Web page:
Check. Check. Check! Almost ready.
Last but not least, coats and hats. Since it feels like 15 degrees outside, we must bundle up. Middle Child apparently doesn’t know where his coat is, causing a minor disruption to the process.
After some scrambling, we get back on track. Albeit, grumpier than before.
It’s freezing outside, but we have to go. We have to. We can do this.
I will not lie. I thought about opting out and heading back inside. I imagined myself waving to them from the window. Heading back to bed to snuggle under blankets that still held the warmth of sleep.
Such a sweet image, but not my reality at that moment.
It’s a quiet ride, due to the lost coat issue and the kid’s inability to understand the words “HURRY UP”. Comprehension of simple English is apparently lost during the early morning hours.
It’s probably for the best that none of us speak. The next 30 minutes will give us time to decompress and like each other again.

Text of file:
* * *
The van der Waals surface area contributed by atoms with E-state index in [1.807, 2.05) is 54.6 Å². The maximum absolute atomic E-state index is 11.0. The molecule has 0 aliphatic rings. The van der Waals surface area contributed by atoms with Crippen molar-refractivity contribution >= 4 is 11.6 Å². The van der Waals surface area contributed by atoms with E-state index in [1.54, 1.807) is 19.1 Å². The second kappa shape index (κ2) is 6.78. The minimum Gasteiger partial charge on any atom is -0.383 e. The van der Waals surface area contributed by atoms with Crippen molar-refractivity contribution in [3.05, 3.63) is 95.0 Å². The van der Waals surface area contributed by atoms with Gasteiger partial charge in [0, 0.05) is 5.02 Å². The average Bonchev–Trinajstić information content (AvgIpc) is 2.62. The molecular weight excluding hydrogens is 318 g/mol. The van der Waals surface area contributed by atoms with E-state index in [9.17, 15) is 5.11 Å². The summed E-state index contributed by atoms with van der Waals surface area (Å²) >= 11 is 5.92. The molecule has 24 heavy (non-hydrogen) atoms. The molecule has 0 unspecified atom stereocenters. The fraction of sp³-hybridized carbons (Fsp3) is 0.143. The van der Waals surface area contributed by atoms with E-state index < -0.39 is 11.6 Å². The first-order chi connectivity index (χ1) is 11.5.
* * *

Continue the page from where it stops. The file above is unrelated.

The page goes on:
I inhaled a deep breathe and exhaling it towards the cold window, causing a fog over the outside world passing by. As I watch the cloud of fuzziness fade, I find myself chanting: I can do this. I can do this. I can.....wait....did I forget something? Probably....I want to go home.
(Note to self: I need to work on positive self-motivation.)
It is then that I realize Diva forgot gloves. More grumbling fills the air, as I contemplate quitting. (Quitting what exactly? I am not sure.) Blankets and extra towels were also forgotten. Crap!
No worries though! A quick stop at the local dollar store has us back on track. We now have new blankets, extra towels, a box of Cheez-its, and M&M’s. No gloves though. Diva will have to make do.
Parental Tip 101
Blankets are a must for shows. They keep your bootie from freezing to the metal stands you will be camping out on. Seating becomes limited and blankets are used to mark territory. For whatever reason - DO NOT MOVE ANOTHER PERSON'S BLANKET! This is breaking code.
Another tip is that they can be used to clean up spilt hot chocolate, wipe runny noses and keep warm when temperatures drop. (Germ phobia is not allowed here.)
Remember, this is all for the children.